I showed it to the lads the next morning and they were hyped, so we just tore into it from there. The track was finished about a week or two later. In terms of how people react to the Fruit Juice – making the song acted as a form of catharsis for me, an escape from quarantine. I guess I’d like people who hear it to feel something similar.

How’s your work with Hausu helped you develop?

I don’t think I’d be making music if it wasn’t for Hausu and the people in it. For the most part, my music is a collaborative effort. Almost every Arthur Valentine song – released and unreleased – have been produced by Jack, Drew and Myself, and I’ve also worked with Matt on a number of tracks.

Outside of the music-making process, I think working with the amazing graphic designers, photographers and filmographers in Hausu has made me a better artist in general. Collaborating with people who you know and trust makes it far easier to express yourself and not be afraid to take risks artistically.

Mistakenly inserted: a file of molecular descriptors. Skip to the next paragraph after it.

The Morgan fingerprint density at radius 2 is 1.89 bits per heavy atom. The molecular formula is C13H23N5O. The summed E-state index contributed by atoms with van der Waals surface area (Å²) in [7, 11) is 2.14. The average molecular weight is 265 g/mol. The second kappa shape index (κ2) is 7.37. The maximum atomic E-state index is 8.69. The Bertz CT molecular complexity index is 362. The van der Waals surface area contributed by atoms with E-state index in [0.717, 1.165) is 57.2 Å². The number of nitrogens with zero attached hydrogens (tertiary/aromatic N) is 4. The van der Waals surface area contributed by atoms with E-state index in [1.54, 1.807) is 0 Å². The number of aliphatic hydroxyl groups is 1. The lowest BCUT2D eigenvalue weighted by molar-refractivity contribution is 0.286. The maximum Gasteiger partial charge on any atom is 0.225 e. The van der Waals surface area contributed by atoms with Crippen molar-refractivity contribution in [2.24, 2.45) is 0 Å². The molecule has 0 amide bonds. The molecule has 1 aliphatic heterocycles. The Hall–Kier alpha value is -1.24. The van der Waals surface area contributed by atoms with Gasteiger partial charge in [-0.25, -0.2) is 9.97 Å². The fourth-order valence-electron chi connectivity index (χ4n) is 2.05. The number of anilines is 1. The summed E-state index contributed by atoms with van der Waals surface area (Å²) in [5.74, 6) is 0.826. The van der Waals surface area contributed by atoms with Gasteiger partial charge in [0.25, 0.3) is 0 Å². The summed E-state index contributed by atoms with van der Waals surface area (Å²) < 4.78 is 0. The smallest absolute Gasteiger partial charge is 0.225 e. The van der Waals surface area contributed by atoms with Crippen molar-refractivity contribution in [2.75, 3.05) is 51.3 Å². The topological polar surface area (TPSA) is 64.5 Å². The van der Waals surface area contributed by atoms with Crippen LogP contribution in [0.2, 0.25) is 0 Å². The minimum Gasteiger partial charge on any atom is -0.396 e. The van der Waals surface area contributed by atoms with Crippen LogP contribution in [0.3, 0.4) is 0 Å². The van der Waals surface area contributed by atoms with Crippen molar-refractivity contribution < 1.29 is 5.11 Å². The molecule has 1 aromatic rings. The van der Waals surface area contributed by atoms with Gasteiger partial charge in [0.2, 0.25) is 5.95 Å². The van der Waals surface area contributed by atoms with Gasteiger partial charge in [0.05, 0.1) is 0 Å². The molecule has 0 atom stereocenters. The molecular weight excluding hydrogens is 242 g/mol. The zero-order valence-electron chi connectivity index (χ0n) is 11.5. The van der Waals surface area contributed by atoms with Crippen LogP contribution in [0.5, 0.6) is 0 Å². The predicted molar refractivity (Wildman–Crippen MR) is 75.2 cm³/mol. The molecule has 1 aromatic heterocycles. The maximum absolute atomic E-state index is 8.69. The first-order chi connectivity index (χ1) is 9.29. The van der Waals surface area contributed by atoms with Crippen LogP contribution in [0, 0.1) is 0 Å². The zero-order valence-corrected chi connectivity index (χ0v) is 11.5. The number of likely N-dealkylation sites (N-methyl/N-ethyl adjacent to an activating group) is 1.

What are you doing with Hausu outside of your own stuff?

I have collaborated with Automatic Blue, Ghostking is Dead and Actualacid in one way or another on all of their most recent projects, be it as listed features or background vocal stuff – I made a sample pack of vocal ad-libs for Matt’s most recent project. He turned them into something really cool, but it’s a sound folder I hope nobody ever hears on its own.

To be honest, I probably benefit the most from the Hausu infrastructure in terms of collaboration, but I help out on other projects wherever I can. We were actually in the process of organising a very cool Hausu live show prior to quarantine. Hopefully, something we will be able to get back on track in the coming months.

How would you describe the progress of your own style over the last few months?